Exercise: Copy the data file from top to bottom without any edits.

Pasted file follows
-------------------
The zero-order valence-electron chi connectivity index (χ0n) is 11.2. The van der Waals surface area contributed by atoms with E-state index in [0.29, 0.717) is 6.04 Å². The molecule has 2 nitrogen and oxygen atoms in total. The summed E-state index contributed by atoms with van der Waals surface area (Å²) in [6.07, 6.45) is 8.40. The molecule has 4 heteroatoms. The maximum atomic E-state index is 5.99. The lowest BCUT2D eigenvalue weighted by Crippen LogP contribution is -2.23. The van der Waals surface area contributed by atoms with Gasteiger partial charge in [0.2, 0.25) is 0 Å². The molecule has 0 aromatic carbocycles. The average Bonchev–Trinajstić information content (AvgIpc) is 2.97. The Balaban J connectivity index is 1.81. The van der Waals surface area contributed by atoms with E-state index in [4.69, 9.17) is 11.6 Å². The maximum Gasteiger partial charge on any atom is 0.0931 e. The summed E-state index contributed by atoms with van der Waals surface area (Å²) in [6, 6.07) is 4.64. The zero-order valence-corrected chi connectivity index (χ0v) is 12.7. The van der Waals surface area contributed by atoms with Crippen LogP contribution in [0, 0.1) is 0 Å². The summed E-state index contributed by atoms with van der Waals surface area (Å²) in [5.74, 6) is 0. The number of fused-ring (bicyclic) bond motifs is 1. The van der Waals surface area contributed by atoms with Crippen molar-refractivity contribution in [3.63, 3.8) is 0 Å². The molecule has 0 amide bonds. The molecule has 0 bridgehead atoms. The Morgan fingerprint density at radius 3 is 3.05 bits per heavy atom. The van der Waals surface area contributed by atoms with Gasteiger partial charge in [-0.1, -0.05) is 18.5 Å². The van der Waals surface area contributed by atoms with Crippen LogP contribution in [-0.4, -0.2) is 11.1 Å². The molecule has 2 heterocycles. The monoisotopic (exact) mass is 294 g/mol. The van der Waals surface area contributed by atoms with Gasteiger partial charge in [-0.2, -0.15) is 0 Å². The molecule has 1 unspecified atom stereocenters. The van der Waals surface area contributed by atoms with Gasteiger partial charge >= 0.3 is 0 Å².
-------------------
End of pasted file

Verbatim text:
The zero-order valence-electron chi connectivity index (χ0n) is 11.2. The van der Waals surface area contributed by atoms with E-state index in [0.29, 0.717) is 6.04 Å². The molecule has 2 nitrogen and oxygen atoms in total. The summed E-state index contributed by atoms with van der Waals surface area (Å²) in [6.07, 6.45) is 8.40. The molecule has 4 heteroatoms. The maximum atomic E-state index is 5.99. The lowest BCUT2D eigenvalue weighted by Crippen LogP contribution is -2.23. The van der Waals surface area contributed by atoms with Gasteiger partial charge in [0.2, 0.25) is 0 Å². The molecule has 0 aromatic carbocycles. The average Bonchev–Trinajstić information content (AvgIpc) is 2.97. The Balaban J connectivity index is 1.81. The van der Waals surface area contributed by atoms with E-state index in [4.69, 9.17) is 11.6 Å². The maximum Gasteiger partial charge on any atom is 0.0931 e. The summed E-state index contributed by atoms with van der Waals surface area (Å²) in [6, 6.07) is 4.64. The zero-order valence-corrected chi connectivity index (χ0v) is 12.7. The van der Waals surface area contributed by atoms with Crippen LogP contribution in [0, 0.1) is 0 Å². The summed E-state index contributed by atoms with van der Waals surface area (Å²) in [5.74, 6) is 0. The number of fused-ring (bicyclic) bond motifs is 1. The van der Waals surface area contributed by atoms with Crippen molar-refractivity contribution in [3.63, 3.8) is 0 Å². The molecule has 0 amide bonds. The molecule has 0 bridgehead atoms. The Morgan fingerprint density at radius 3 is 3.05 bits per heavy atom. The van der Waals surface area contributed by atoms with Gasteiger partial charge in [-0.1, -0.05) is 18.5 Å². The van der Waals surface area contributed by atoms with Crippen LogP contribution in [-0.4, -0.2) is 11.1 Å². The molecule has 2 heterocycles. The monoisotopic (exact) mass is 294 g/mol. The van der Waals surface area contributed by atoms with Gasteiger partial charge in [-0.2, -0.15) is 0 Å². The molecule has 1 unspecified atom stereocenters. The van der Waals surface area contributed by atoms with Gasteiger partial charge >= 0.3 is 0 Å².